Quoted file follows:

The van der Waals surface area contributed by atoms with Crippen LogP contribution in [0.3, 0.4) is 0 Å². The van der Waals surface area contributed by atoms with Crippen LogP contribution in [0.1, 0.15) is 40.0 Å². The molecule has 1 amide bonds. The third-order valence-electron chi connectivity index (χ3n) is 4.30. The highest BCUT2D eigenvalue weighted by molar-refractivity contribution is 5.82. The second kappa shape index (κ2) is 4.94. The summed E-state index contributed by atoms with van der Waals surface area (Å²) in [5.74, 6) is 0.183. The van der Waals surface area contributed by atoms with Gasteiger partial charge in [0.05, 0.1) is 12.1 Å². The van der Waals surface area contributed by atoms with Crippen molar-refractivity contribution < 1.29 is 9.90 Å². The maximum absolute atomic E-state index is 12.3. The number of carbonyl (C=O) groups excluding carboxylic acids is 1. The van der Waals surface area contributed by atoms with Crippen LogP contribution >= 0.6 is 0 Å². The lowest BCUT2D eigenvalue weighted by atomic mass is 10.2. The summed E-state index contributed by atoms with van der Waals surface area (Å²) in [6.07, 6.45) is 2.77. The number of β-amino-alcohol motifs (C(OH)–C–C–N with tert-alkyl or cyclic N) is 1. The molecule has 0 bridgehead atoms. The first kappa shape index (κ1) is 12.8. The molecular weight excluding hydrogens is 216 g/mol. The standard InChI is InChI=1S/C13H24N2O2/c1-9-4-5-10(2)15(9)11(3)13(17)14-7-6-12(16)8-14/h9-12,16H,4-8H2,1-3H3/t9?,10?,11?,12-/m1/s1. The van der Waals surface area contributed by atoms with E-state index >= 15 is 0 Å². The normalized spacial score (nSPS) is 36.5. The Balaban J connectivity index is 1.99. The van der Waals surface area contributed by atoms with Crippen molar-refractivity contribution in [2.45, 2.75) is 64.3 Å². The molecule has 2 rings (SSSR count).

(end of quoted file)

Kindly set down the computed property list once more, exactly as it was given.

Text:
The van der Waals surface area contributed by atoms with Crippen LogP contribution in [0.3, 0.4) is 0 Å². The van der Waals surface area contributed by atoms with Crippen LogP contribution in [0.1, 0.15) is 40.0 Å². The molecule has 1 amide bonds. The third-order valence-electron chi connectivity index (χ3n) is 4.30. The highest BCUT2D eigenvalue weighted by molar-refractivity contribution is 5.82. The second kappa shape index (κ2) is 4.94. The summed E-state index contributed by atoms with van der Waals surface area (Å²) in [5.74, 6) is 0.183. The van der Waals surface area contributed by atoms with Gasteiger partial charge in [0.05, 0.1) is 12.1 Å². The van der Waals surface area contributed by atoms with Crippen molar-refractivity contribution < 1.29 is 9.90 Å². The maximum absolute atomic E-state index is 12.3. The number of carbonyl (C=O) groups excluding carboxylic acids is 1. The van der Waals surface area contributed by atoms with Crippen LogP contribution >= 0.6 is 0 Å². The lowest BCUT2D eigenvalue weighted by atomic mass is 10.2. The summed E-state index contributed by atoms with van der Waals surface area (Å²) in [6.07, 6.45) is 2.77. The number of β-amino-alcohol motifs (C(OH)–C–C–N with tert-alkyl or cyclic N) is 1. The molecule has 0 bridgehead atoms. The first kappa shape index (κ1) is 12.8. The molecular weight excluding hydrogens is 216 g/mol. The standard InChI is InChI=1S/C13H24N2O2/c1-9-4-5-10(2)15(9)11(3)13(17)14-7-6-12(16)8-14/h9-12,16H,4-8H2,1-3H3/t9?,10?,11?,12-/m1/s1. The van der Waals surface area contributed by atoms with E-state index >= 15 is 0 Å². The normalized spacial score (nSPS) is 36.5. The Balaban J connectivity index is 1.99. The van der Waals surface area contributed by atoms with Crippen molar-refractivity contribution in [2.45, 2.75) is 64.3 Å². The molecule has 2 rings (SSSR count).